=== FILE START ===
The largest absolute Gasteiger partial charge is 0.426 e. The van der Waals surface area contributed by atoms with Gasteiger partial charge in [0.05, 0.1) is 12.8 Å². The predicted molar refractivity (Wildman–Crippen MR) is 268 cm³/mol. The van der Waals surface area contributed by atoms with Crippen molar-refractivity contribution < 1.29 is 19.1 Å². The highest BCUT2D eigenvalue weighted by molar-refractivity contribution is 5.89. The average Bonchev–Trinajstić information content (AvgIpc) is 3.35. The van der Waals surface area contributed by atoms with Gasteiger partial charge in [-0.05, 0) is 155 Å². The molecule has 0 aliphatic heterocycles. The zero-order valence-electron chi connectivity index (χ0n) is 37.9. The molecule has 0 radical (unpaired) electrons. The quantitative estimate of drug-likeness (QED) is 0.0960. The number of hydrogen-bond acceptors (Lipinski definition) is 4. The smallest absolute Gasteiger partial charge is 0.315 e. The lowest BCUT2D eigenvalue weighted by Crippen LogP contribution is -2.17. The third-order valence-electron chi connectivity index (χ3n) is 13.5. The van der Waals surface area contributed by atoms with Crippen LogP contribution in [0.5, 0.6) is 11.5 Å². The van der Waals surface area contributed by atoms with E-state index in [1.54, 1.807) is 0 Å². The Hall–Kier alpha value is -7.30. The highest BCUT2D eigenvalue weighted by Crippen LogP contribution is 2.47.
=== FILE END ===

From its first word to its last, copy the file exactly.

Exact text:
The largest absolute Gasteiger partial charge is 0.426 e. The van der Waals surface area contributed by atoms with Gasteiger partial charge in [0.05, 0.1) is 12.8 Å². The predicted molar refractivity (Wildman–Crippen MR) is 268 cm³/mol. The van der Waals surface area contributed by atoms with Crippen molar-refractivity contribution < 1.29 is 19.1 Å². The highest BCUT2D eigenvalue weighted by molar-refractivity contribution is 5.89. The average Bonchev–Trinajstić information content (AvgIpc) is 3.35. The van der Waals surface area contributed by atoms with Gasteiger partial charge in [-0.05, 0) is 155 Å². The molecule has 0 aliphatic heterocycles. The zero-order valence-electron chi connectivity index (χ0n) is 37.9. The molecule has 0 radical (unpaired) electrons. The quantitative estimate of drug-likeness (QED) is 0.0960. The number of hydrogen-bond acceptors (Lipinski definition) is 4. The smallest absolute Gasteiger partial charge is 0.315 e. The lowest BCUT2D eigenvalue weighted by Crippen LogP contribution is -2.17. The third-order valence-electron chi connectivity index (χ3n) is 13.5. The van der Waals surface area contributed by atoms with Crippen LogP contribution in [0.5, 0.6) is 11.5 Å². The van der Waals surface area contributed by atoms with E-state index in [1.54, 1.807) is 0 Å². The Hall–Kier alpha value is -7.30. The highest BCUT2D eigenvalue weighted by Crippen LogP contribution is 2.47.